Prenatal Smoking and Exposure to Common Household Chemicals Linked to Child Obesity
Posted Sep 13 2012 11:29am
Two new studies concluded that pregnant women exposed to cigarette smoke and common household chemicals increase their unborn child’s risk of obesity later in life.
Researchers at Toronto’s Hospital for Sick Children followed 378 teenagers who were grouped as either exposed to maternal smoking or non-exposed.
Teenagers exposed to maternal smoking is defined in the study as those whose mothers smoked more than one cigarette a day during the second trimester, while teenagers under the non-exposed group are those whose mothers did not smoke before or during pregnancy.
The researchers found that children belonging in the first group (exposed to maternal smoking) weighed less at birth, but had marginally higher body weight and significantly higher total body fat compared with the non-exposed students as they approached their teenage years. Additionally, the part of the brain that aids in processing emotions, the amygdala, was also significantly smaller in the children of smokers.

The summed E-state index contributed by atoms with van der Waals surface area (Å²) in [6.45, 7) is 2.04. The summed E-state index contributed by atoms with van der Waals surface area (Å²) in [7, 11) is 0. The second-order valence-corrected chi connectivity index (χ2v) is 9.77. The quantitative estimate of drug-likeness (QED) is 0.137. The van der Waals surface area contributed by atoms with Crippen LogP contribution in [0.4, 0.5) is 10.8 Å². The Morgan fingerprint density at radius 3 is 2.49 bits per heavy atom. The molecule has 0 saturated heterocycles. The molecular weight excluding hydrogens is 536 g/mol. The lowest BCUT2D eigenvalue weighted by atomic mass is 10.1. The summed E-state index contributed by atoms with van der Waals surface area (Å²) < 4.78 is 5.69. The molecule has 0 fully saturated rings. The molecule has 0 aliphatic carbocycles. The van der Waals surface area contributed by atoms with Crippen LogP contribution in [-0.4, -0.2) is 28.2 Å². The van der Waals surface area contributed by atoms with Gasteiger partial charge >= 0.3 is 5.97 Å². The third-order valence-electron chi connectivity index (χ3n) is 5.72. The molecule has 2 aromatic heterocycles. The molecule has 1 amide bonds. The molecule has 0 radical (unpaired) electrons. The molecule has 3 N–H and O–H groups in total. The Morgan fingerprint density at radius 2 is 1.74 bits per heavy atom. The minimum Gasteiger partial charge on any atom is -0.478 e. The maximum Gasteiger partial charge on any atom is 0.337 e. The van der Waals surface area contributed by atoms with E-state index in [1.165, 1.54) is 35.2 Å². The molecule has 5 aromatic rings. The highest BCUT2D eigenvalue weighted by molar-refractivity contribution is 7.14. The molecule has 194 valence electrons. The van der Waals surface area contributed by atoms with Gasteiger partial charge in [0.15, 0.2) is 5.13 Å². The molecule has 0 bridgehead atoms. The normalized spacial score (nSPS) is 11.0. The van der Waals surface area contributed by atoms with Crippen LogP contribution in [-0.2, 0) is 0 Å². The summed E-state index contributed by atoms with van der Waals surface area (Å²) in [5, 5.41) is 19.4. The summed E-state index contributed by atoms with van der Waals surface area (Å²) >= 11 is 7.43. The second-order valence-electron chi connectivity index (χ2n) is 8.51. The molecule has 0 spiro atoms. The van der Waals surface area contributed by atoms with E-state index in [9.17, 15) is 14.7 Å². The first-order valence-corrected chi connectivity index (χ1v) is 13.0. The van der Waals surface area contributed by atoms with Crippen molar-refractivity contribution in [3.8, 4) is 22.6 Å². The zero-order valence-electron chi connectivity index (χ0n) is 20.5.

Meanwhile, a separate study at the Emory University in Atlanta found that chemical exposure in the womb to common household items and cleaners may also contribute to childhood obesity.
Researchers used data from a study conducted in the United Kingdom and discovered that pregnant women exposed to polyfluorinated compounds (PFCs) have babies that are smaller at birth, but larger at 20 months of age.
Polyfluorinated compounds (PFCs), a chemical often detected in human blood and breast milk, are commonly used in a variety of consumer and industrial products, including carpets and microwave popcorn bags.
The findings of Emory University researchers reinforces the study in Denmark which reveals that babies exposed to PFCs in the womb were more likely to be overweight by their 20th birthday. Denmark researchers suspects PFCs contribute to increased levels of insulin and heavier body weight in adulthood.